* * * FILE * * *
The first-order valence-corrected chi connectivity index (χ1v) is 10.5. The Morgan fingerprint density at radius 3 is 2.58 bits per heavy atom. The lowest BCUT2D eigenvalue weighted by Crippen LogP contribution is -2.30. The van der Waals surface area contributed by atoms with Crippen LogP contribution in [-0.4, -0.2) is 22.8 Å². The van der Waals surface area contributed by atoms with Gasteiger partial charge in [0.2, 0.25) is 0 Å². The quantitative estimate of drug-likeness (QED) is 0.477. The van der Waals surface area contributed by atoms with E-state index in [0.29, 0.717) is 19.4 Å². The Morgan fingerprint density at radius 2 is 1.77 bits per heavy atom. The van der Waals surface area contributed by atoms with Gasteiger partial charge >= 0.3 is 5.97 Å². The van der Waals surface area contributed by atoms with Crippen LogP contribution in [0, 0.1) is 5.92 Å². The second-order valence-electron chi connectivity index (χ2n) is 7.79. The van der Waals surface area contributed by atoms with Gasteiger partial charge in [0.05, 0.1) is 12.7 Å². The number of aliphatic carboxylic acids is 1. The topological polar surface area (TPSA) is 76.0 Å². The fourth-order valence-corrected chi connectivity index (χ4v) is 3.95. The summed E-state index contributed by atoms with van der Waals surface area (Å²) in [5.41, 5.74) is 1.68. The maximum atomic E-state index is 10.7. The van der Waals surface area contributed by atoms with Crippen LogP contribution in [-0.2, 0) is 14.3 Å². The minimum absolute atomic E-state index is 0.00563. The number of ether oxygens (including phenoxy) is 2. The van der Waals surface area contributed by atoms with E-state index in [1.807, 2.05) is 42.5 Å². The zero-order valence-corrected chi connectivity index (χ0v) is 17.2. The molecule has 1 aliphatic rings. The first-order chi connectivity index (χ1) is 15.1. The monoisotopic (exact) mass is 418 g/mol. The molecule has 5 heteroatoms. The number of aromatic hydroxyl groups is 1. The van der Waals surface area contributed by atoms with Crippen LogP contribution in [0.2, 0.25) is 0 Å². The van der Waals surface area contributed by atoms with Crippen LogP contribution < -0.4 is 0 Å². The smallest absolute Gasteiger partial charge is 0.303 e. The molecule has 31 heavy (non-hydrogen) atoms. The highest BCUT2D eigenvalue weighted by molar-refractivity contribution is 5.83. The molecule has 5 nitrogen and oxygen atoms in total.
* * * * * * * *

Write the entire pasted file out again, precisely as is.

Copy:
The first-order valence-corrected chi connectivity index (χ1v) is 10.5. The Morgan fingerprint density at radius 3 is 2.58 bits per heavy atom. The lowest BCUT2D eigenvalue weighted by Crippen LogP contribution is -2.30. The van der Waals surface area contributed by atoms with Crippen LogP contribution in [-0.4, -0.2) is 22.8 Å². The van der Waals surface area contributed by atoms with Gasteiger partial charge in [0.2, 0.25) is 0 Å². The quantitative estimate of drug-likeness (QED) is 0.477. The van der Waals surface area contributed by atoms with E-state index in [0.29, 0.717) is 19.4 Å². The Morgan fingerprint density at radius 2 is 1.77 bits per heavy atom. The van der Waals surface area contributed by atoms with Gasteiger partial charge >= 0.3 is 5.97 Å². The van der Waals surface area contributed by atoms with Crippen LogP contribution in [0, 0.1) is 5.92 Å². The second-order valence-electron chi connectivity index (χ2n) is 7.79. The van der Waals surface area contributed by atoms with Gasteiger partial charge in [0.05, 0.1) is 12.7 Å². The number of aliphatic carboxylic acids is 1. The topological polar surface area (TPSA) is 76.0 Å². The fourth-order valence-corrected chi connectivity index (χ4v) is 3.95. The summed E-state index contributed by atoms with van der Waals surface area (Å²) in [5.41, 5.74) is 1.68. The maximum atomic E-state index is 10.7. The van der Waals surface area contributed by atoms with Crippen LogP contribution in [-0.2, 0) is 14.3 Å². The minimum absolute atomic E-state index is 0.00563. The number of ether oxygens (including phenoxy) is 2. The van der Waals surface area contributed by atoms with E-state index in [1.807, 2.05) is 42.5 Å². The zero-order valence-corrected chi connectivity index (χ0v) is 17.2. The molecule has 1 aliphatic rings. The first-order chi connectivity index (χ1) is 15.1. The monoisotopic (exact) mass is 418 g/mol. The molecule has 5 heteroatoms. The number of aromatic hydroxyl groups is 1. The van der Waals surface area contributed by atoms with Crippen LogP contribution in [0.2, 0.25) is 0 Å². The van der Waals surface area contributed by atoms with Crippen LogP contribution < -0.4 is 0 Å². The smallest absolute Gasteiger partial charge is 0.303 e. The molecule has 31 heavy (non-hydrogen) atoms. The highest BCUT2D eigenvalue weighted by molar-refractivity contribution is 5.83. The molecule has 5 nitrogen and oxygen atoms in total.